In this study, three types of substrates were selected that meet the following criteria: density lower than 1 kg·dm−3, large surface area, low cost, easy accessibility, and environmental friendliness (as itself and with regard to possible degradation products) (Figure 1).

As the widely available organic material, raw cork (Korek Jelínek, spol. s.r.o.) was chosen. Inorganic support was represented by expanded volcanic glass perlit “Sorbix” (WB 0/3, Imerys) and expanded clay Liapor (Lias Vintířov). Density and grain size of chosen supports are listed in Table 1.

2.2. Preparation of Coated Floating Substrates

The preparation of the photoactive layers is based on the synthesis of SiO2/TiO2 composite described in the utility model [28], modified for the deposition on the studied supports. The synthesis employs general amphoteric properties of solid oxide materials when zero points of charge (pHzpc) of TiO2 and SiO2 are different. At the appropriate pH value, TiO2 particles are dominantly protonated while the particles of SiO2 are negatively charged. As a result, spontaneous association among them occurs. It was found that colloidal suspensions of such composite are stable in a long-term period.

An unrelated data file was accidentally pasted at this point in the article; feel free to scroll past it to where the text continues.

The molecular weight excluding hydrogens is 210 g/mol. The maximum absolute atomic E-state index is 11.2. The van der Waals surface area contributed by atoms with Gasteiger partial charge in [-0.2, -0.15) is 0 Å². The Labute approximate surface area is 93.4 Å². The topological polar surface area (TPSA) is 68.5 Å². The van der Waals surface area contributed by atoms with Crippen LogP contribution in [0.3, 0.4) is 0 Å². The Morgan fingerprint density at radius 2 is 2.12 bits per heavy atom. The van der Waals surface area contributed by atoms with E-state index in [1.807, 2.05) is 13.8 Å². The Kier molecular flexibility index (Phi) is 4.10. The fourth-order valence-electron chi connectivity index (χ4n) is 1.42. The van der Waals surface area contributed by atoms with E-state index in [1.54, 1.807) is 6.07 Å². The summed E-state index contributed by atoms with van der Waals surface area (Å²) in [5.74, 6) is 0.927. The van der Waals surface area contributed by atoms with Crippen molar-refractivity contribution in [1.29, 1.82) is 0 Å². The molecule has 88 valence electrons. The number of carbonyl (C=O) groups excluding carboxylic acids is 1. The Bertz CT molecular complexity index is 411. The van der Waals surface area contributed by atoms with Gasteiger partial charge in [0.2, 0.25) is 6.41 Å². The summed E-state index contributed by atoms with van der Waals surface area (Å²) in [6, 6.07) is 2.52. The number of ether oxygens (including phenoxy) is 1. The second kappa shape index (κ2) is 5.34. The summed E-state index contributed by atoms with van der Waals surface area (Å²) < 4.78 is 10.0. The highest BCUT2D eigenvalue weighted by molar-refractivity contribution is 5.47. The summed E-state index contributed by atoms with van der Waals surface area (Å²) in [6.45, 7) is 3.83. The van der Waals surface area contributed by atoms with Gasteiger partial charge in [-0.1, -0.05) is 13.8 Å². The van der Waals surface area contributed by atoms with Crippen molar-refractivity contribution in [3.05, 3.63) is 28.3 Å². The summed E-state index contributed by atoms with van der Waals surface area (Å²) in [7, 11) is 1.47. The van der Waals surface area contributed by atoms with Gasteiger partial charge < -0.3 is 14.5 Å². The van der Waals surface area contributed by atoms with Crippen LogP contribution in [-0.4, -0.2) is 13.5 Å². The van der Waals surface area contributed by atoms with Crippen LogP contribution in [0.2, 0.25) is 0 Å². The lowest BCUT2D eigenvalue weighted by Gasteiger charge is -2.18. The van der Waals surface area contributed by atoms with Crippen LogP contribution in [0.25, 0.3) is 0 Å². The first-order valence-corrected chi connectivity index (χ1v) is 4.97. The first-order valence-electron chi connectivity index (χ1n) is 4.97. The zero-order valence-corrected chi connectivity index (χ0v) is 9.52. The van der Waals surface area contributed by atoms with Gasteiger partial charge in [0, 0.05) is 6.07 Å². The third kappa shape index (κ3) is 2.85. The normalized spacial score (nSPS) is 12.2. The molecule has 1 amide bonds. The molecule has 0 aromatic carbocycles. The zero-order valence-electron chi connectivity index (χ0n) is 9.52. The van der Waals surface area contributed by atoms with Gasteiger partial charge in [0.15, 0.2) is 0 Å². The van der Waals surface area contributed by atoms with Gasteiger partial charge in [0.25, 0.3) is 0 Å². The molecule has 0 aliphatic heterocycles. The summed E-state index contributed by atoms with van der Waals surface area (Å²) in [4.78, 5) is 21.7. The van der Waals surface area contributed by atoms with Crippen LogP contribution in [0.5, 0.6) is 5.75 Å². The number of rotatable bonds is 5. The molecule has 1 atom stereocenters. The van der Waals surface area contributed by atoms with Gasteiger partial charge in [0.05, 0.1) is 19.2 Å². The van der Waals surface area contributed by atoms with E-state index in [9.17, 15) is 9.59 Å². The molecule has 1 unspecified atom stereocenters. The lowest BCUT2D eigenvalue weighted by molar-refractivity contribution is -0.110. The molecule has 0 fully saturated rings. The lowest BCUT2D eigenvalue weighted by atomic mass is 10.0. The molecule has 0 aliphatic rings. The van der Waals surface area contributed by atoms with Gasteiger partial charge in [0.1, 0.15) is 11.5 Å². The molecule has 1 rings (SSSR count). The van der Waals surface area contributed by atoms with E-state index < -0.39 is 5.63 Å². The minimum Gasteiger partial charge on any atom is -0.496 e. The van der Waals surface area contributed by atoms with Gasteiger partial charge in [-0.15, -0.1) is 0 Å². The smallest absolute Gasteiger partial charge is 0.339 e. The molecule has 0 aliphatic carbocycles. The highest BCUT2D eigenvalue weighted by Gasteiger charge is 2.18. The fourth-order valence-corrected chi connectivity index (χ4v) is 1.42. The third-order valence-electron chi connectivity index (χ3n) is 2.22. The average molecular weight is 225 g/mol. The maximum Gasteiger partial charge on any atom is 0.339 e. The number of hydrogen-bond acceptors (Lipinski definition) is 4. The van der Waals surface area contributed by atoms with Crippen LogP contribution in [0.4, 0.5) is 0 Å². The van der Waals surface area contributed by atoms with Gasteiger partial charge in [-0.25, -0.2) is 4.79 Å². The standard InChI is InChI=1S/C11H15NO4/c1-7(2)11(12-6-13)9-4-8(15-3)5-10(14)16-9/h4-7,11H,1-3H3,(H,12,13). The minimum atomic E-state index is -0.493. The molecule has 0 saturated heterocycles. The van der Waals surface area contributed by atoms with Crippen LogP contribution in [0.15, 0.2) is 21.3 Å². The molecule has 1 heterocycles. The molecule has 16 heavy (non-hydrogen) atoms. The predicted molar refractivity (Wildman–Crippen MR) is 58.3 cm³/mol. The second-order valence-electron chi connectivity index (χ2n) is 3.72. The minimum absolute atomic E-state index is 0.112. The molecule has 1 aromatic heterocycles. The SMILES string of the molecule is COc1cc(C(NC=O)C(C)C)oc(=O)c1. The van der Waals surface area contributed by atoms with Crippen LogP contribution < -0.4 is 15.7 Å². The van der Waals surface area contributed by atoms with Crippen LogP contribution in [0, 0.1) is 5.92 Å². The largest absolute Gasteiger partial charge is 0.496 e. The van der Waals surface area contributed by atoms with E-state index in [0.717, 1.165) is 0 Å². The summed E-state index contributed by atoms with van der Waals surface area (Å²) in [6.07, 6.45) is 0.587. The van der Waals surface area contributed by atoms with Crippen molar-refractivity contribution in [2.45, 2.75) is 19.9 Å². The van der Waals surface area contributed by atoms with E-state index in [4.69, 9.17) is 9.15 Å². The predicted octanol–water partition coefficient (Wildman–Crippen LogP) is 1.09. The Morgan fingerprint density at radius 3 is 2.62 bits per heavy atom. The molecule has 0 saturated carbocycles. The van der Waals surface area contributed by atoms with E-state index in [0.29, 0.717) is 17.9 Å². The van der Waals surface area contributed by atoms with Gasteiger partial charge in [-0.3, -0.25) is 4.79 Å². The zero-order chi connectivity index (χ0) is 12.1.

The coating procedure consisted of the following steps:1st layer (water glass): cleaned (washed and dried under room temperature) substrates were dipped in the suspension of water glass (2 wt.% SiO2) for 2 hours and then dried at 80°C. This step was performed in order to improve adhesion of the photocatalyst on the support surface.2nd and 3rd layers (photocatalyst): support with the dried water glass layer was dipped in the suspension of 5 wt.% TiO2 and 5.99 wt.% SiO2 for 2 hours and then dried at 80°C.Liapor samples for the outdoor experiments were further calcined at 250°C for 1 hour (temperature gradient 1°C/min).The mechanical stability of the deposited layers was tested after washing (5 g) in demineralized water (0.1 dm3) for 6 hours under stirring, followed by drying at room temperature.

2.3. Photoreactors and the Operating Conditions